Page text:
They could hear more splashing, some scrabbling and a few grunts then, “Oh dear. I fear that my new suit will never be the same again.”
“We'll get you another, cousin. I'm sure Master Bentwhistle will be happy to oblige when we get home,” Merry replied as Legolas returned to his careful digging.
The growing sound of running water, along with signs of a small trickle that broke through the fall and began to flow out of the remains of the door, leant speed to their efforts as, with Gimli's advice, they first dug away the soil to one side of the chimney. When it was judged wide enough it was lined with stone before that side of the chimney was carefully dismantled. When the last few stones were removed Merry leaned in, worried and yet relieved to see his cousin's dirty and blood stained face, staring up at him from several feet below.
Legolas lowered a rope. Up to his waist in freezing water despite having climbed a little way up the chimney, Frodo made short work of tying the rope about himself, but when they would have pulled him up he protested. “I can climb. Just use the rope to steady me. I'm not helpless and I'll not be hoisted up like a sack of potatoes.”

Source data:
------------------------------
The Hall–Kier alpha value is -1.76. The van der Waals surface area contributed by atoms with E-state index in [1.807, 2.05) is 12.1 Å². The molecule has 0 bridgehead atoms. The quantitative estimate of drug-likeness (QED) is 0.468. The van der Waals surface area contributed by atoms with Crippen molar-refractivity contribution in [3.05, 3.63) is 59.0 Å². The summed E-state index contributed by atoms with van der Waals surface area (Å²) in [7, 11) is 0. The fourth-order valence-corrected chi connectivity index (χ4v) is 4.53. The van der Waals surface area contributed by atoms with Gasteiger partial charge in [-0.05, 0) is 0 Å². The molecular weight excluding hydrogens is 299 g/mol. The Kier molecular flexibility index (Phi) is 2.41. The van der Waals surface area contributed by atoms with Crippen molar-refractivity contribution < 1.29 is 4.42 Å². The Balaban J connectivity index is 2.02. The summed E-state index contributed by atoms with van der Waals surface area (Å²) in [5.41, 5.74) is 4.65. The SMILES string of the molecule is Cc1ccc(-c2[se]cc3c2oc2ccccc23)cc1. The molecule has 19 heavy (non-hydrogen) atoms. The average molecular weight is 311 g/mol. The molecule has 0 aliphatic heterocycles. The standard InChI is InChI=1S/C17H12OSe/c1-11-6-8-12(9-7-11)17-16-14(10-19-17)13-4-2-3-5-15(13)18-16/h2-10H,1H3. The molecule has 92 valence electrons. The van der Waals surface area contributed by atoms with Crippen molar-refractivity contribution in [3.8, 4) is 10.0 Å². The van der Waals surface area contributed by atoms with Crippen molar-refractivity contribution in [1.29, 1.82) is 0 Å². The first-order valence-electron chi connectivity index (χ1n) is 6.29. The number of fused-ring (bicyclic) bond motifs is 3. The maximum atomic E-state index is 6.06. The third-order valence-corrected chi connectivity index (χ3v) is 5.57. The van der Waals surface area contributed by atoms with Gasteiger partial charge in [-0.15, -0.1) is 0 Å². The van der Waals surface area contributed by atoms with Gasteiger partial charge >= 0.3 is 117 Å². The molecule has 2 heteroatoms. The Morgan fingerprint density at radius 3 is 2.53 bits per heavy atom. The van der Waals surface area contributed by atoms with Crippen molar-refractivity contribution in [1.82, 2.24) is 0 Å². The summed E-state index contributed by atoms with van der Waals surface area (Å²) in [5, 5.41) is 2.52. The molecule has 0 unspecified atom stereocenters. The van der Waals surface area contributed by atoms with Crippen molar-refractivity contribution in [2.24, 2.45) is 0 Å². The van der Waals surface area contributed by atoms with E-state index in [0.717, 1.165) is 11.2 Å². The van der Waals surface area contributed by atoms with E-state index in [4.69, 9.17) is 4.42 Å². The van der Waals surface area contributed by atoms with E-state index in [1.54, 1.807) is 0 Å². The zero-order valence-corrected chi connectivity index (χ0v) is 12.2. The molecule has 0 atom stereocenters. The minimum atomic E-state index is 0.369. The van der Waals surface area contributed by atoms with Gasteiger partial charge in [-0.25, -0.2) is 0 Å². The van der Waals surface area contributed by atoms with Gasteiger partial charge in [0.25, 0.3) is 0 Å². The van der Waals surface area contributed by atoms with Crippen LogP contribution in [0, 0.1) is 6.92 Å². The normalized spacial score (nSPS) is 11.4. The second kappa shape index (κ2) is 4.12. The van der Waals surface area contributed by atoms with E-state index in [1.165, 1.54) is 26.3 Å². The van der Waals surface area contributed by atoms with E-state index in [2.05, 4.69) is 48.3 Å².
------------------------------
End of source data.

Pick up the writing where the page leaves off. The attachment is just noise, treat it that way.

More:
Gimli chuckled at his friend's determination as he and Legolas complied. If they did a little more than take up the slack, nobody commented, for Frodo's feet were numb from standing so long in the icy water. Still, he made a creditable attempt and managed to stand when he emerged at the top. So pitiful did he look, however, scratched, covered in mud and soot, shivering and soaked to the skin, that Aragorn would listen to no protests as he scooped him up and carried him back to their camp.
Some time later they all sat about the rebuilt fire, sipping hot tea. Sam was examining his master's clothing. “Well, I reckon you're right and this lovely new suit is beyond savin', Mister Frodo. You'll have to stay wrapped in Strider's . . . er, Aragorn's . . . er, His Majesty's old cloak until that guard fetches your spare clothes from the main camp.” He sniffed at the tattered garment that was wrapped at least twice about Frodo's small form. “Not that the cloak is much better than your suit if you ask me.”